There were 3,318 households out of which 29.0% had children under the age of 18 living with them, 48.8% were married couples living together, 10.8% had a female householder with no husband present, and 37.7% were non-families. 30.2% of all households were made up of individuals and 15.0% had someone living alone who was 65 years of age or older. The average household size was 2.34 and the average family size was 2.89.
In the city the population was spread out with 20.8% under the age of 18, 23.9% from 18 to 24, 22.1% from 25 to 44, 14.7% from 45 to 64, and 18.6% who were 65 years of age or older. The median age was 29 years. For every 100 females there were 83.6 males. For every 100 females age 18 and over, there were 78.7 males.
The median income for a household in the city was $24,609, and the median income for a family was $35,716. Males had a median income of $25,731 versus $18,618 for females. The per capita income for the city was $13,654. About 11.0% of families and 19.8% of the population were below the poverty line, including 22.5% of those under age 18 and 11.7% of those age 65 or over.
Bolivar is home of Southwest Baptist University. The local high school, Bolivar High School, calls its sports teams the Liberators.
- Bolivar Herald-Free Press - twice weekly
Harry S. Truman in Bolivar, 1948
North Main Avenue looking away from the square.
Shops along Main Avenue on the west end of the Square.
South Main Avenue looking at the intersection with Jackson Street.
An alley between north Main Avenue and north Springfield Avenue.
Bolivar public square viewed from a few blocks away.
- "US Gazetteer files 2010". United States Census Bureau. Archived from the original on 2012-01-24. Retrieved 2012-07-08.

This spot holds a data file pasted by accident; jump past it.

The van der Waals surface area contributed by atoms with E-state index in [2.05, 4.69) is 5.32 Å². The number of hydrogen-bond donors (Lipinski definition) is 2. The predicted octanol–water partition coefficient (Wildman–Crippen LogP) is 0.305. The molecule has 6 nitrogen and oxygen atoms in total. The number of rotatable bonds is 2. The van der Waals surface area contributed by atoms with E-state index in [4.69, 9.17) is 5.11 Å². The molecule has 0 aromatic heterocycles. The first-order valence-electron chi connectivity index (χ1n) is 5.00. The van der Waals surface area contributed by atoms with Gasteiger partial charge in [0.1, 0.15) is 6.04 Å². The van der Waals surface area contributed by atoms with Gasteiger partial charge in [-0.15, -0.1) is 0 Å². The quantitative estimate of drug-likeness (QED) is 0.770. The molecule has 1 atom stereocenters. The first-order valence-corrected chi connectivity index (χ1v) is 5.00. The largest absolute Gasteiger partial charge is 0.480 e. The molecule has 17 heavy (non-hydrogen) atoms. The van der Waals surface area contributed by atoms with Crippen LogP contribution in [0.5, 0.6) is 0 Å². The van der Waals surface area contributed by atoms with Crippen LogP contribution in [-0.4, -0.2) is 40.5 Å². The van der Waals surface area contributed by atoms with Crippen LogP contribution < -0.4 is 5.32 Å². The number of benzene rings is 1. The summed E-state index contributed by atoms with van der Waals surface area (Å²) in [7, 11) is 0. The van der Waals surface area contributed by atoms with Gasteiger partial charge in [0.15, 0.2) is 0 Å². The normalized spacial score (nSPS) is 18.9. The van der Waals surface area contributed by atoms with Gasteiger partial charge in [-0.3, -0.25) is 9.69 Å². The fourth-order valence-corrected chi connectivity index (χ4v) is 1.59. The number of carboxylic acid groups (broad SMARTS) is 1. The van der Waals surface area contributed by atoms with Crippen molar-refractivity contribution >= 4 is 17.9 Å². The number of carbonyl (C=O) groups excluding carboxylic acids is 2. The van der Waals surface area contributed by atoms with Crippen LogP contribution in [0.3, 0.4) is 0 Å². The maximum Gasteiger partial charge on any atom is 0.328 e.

- "American FactFinder". United States Census Bureau. Retrieved 2012-07-08.
- "Population Estimates". United States Census Bureau. Archived from the original on 2013-06-17. Retrieved 2013-05-30.
- "American FactFinder". United States Census Bureau. Archived from the original on 2013-09-11. Retrieved 2008-01-31.
- "US Board on Geographic Names". United States Geological Survey. 2007-10-25. Retrieved 2008-01-31.
- "Find a County". National Association of Counties. Archived from the original on 2011-05-31. Retrieved 2011-06-07.
- "2010 City Population and Housing Occupancy Status". U.S. Census Bureau. Archived from the original on July 21, 2011. Retrieved February 8, 2012.
- History of Bolivar, Missouri Archived April 7, 2014, at the Wayback Machine.
- Earngey, Bill (1995). Missouri Roadsides: The Traveler's Companion. University of Missouri Press. p. 19.
- Eaton, David Wolfe (1917). How Missouri Counties, Towns and Streams Were Named. The State Historical Society of Missouri. p. 342.
- "Annual Estimates of the Resident Population for Incorporated Places: April 1, 2010 to July 1, 2015". Retrieved July 2, 2016.
- FAA Airport Master Record for M17 ( PDF). Federal Aviation Administration. Effective 30 June 2011.
- City of Bolivar
- Historic maps of Bolivar in the Sanborn Maps of Missouri Collection at the University of Missouri